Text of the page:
The constitutional declaration issued Monday night by interim president Adly Mansour has sparked opposition, with some calling for it to be amended before it comes into force when it is published in Egypt's official gazette.
The 33-article declaration, effective for at least six months, outlines the roadmap for the coming transitional period, setting a schedule for constitutional reform and elections.
However, some critics were disappointed by the declaration, as many of its articles are recycled from Egypt's constitution, which was approved in December 2012 and suspended last week after the armed forces removed president Mohamed Morsi following mass protests against him.
The ‘Rebel’ (Tamarod) Campaign, which spearheaded the 30 June protests that toppled Morsi, released a statement criticising the declaration, as did leftist and liberal groups, including the 6 April Youth Movement, the Free Egyptians Party and the Socialist Popular Alliance Party.
Rebel spokesperson Mahmoud Badr said that Mohamed ElBaradei, whom the group nominated to represent them, and legal expert Mona Zu El-Fakar, are currently making amendments to the decree and will present them to the presidency later on Tuesday. He did not offer details as to which articles they objected to.
The constitutional declaration gives the interim president Adly Mansour, who was sworn in last Thursday, wide executive and legislative authorities.
The cabinet is given the roles of setting policies in coordination with the presidency, and of regulating ministries' work.
Gamal Eid, rights lawyer and director of the Arab Network for Human Rights Information, criticised the declaration for giving the president overweening powers, saying that the prime minister should have been given "balanced authorities" to the president.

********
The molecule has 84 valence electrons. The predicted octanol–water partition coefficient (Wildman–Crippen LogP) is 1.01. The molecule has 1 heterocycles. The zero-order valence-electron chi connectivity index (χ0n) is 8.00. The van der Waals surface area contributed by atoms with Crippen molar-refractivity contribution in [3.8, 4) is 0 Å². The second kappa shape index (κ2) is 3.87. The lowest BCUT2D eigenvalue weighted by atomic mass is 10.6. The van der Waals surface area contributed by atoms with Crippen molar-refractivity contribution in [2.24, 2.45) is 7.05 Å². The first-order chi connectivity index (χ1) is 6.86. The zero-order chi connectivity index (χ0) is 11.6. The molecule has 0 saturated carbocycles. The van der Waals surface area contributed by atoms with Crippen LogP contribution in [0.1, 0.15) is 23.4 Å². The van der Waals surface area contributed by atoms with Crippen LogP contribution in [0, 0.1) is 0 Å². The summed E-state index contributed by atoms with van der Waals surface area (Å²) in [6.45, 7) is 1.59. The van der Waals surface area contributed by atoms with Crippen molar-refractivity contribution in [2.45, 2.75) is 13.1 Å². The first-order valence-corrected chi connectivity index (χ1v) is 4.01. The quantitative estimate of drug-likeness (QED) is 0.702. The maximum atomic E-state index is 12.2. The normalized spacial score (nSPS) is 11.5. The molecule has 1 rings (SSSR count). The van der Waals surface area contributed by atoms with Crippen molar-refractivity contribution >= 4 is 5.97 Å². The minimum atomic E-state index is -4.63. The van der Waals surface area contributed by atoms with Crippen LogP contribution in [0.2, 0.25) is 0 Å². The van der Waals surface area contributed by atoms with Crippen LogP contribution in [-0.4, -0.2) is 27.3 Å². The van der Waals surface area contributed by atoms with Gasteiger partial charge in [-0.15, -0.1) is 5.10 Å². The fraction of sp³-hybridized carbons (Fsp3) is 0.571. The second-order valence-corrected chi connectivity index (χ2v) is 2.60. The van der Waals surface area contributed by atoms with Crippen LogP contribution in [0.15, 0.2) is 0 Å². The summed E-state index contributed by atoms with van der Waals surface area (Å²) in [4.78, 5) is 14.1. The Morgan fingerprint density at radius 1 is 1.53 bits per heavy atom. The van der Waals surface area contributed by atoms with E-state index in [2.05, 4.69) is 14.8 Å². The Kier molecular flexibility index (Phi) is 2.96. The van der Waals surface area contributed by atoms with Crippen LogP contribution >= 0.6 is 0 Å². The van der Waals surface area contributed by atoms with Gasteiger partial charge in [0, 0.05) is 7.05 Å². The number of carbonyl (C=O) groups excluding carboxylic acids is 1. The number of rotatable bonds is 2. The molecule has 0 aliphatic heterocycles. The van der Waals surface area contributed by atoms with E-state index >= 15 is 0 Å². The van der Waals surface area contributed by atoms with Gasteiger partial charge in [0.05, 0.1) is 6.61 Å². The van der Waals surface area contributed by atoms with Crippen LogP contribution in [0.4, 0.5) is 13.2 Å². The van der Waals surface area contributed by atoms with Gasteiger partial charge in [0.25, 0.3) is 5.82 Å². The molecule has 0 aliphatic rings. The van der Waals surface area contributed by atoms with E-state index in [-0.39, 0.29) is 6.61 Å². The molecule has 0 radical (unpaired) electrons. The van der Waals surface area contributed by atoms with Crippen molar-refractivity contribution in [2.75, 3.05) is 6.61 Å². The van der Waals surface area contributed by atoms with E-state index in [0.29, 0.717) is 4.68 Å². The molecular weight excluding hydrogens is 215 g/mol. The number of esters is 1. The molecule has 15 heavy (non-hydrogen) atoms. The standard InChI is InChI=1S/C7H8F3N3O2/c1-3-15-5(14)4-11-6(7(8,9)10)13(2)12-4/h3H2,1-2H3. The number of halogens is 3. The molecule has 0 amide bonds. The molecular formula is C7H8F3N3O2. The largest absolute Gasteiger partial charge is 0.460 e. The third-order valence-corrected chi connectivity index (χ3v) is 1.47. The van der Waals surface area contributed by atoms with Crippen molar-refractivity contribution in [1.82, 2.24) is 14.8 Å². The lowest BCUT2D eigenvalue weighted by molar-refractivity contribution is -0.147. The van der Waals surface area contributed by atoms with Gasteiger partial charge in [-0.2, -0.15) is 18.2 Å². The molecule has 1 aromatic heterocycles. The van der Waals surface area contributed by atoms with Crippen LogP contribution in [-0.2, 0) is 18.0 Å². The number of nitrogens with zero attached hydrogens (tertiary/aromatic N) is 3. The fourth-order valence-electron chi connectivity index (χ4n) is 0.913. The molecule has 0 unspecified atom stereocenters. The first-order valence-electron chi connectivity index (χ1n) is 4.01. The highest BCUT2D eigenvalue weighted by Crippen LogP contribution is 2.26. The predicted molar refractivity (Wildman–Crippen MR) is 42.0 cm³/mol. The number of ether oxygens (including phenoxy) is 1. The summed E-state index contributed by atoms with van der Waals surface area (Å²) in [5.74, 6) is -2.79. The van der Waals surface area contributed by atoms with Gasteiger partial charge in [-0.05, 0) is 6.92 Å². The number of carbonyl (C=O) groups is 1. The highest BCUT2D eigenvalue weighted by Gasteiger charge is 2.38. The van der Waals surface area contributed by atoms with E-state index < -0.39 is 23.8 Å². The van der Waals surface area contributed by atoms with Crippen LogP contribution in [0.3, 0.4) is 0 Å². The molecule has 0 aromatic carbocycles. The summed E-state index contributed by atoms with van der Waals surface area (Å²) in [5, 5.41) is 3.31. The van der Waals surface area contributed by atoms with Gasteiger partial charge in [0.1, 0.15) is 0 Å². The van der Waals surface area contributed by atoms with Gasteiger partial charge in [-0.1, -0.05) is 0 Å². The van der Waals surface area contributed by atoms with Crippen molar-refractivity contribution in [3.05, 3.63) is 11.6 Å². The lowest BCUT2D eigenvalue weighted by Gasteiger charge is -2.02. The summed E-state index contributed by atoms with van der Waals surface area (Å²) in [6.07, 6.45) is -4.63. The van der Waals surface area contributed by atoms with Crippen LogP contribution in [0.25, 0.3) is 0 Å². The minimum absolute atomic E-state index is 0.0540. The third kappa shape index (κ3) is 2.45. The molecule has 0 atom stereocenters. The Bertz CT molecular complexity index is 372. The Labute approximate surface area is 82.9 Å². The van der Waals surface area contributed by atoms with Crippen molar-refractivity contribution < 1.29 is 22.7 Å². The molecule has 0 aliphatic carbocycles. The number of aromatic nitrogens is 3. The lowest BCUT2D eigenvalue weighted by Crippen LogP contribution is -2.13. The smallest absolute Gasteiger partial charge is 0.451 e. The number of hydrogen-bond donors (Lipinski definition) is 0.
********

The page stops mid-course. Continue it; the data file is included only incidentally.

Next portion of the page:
"The prime minister should have clearly outlined powers that are equal to those of the president," he said.
The president's legislative powers were also criticised.
According to the temporary charter, the president holds legislative authorities along with the cabinet that will have a mandatory consultative role.
Legislative authority will be transferred to parliament’s lower chamber, the House of Representatives, which has yet to be elected.
Ahmed Fawzy, secretary-general of the Egyptian Social Democratic Party, which is part of the leading leftist and liberal coalition the National Salvation Front, said that legislative power should have been assigned differently.
"Legislative authority could have been put in the hands of the 10-member committee [to be assigned to amend the constitution] in consultation with the presidency and the cabinet," he said.
"However, still, if this happened it should have very limited legislative authority until the election of a House of Representatives."
The 30 June Front, a coalition group comprising a number of opposition political and revolutionary forces and led by the 'Rebel' campaign, expressed its rejection of many of the declaration's articles.
Front member Yasser El-Hawary told Ahram's Arabic news website that the front has serious reservations about the wide powers given to president, saying the declaration contradicts the consensus reached with political forces, including the group.
El-Hawary also criticised the “unilateral” decision to issue the constitutional declaration before being subjected to societal discussion.
Groups opposing the declaration also attacked Article 19, which does not abolish completely military trials for civilians.
The article states that: "the military's judiciary is independent and is the only body that can rule in cases related to the armed forces and its personnel, and the law dictates its other authorities."